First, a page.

Maggie Orth
Art, Technology, Design

The Short Life of Color-Change Textiles

All of my color-change textiles are in the process of transformation. From the very first time a viewer pushes the button to watch them perform, they are dying: moving toward stillness and the end of their electronic life.
           Color–change textiles begin their lives with two clear visual states. OFF, the state in which the color of the printed thermochromic (heat sensitive) ink is dark and muted. And ON, the state in which the color of the thermochromic ink is bright and saturated. When the viewer pushes the button, the electronics send current to conductive threads woven into the textile. The threadss heat up, and the thermochromic ink changes color. Software controls which pixels are turned on and off, creating different compositions on the surface of the textile, and as the fabric cools, the ink returns to its original dark state.
           But thermochromic ink is a short-lived, fragile-thing compared to stone and steel. And over time, the ink on my pieces fails to return fully to its original dark color. Eventually, the brightly colored areas will be permanent.                    
           As an artist, I struggled with the impermanence of color-change textiles for years. But I now see their failure as emblematic of the failure of all technology: the ionization of a transistor; the decay of LEDs and pixels; the obsolescence of operating systems.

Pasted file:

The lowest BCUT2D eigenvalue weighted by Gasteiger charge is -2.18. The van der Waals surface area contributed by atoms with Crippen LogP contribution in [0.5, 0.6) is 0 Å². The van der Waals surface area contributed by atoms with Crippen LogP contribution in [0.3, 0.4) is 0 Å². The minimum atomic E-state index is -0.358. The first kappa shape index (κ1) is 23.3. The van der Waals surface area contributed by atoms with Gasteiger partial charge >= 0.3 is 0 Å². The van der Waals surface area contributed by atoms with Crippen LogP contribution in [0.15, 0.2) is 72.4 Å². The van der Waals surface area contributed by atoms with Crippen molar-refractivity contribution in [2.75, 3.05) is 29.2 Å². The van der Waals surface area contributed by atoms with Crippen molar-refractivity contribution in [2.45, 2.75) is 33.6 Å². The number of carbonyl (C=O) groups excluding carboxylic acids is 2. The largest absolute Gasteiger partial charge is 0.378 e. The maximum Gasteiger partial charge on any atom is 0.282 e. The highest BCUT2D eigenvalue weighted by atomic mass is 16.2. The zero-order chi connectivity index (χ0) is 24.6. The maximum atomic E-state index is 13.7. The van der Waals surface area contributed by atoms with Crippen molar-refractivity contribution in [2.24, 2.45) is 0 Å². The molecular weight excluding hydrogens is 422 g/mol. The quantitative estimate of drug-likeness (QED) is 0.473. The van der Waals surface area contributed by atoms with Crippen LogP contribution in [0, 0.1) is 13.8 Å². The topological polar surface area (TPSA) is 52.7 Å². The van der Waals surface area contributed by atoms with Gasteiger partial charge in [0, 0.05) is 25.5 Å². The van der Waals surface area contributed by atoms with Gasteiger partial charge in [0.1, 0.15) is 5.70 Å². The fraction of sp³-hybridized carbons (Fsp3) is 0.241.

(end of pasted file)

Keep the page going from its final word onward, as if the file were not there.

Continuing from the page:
Because the constant creative-destruction of technology is a challenge not just for artists, but for all of us; as everyday we become more deeply dependent and emotionally enmeshed in a shifting tsunami of technology.
            In this way, I have come to see the impermanence of my materials is not just some red mark--some scarlet letter, but as an ironic reference to the constant unmaking of ourselves through technology, to our inability to hold onto the now, to grasp the familiar, to maintain the status quo.
           I once felt technology art faced greater challenges than other more permanent art forms, but I now understand that in the end—all art fails. This world and the works of human beings are ultimately transient. My color-change textiles are just an accelerated metaphor--an amplification--the human struggle for permanence and the ephemeral quality of life.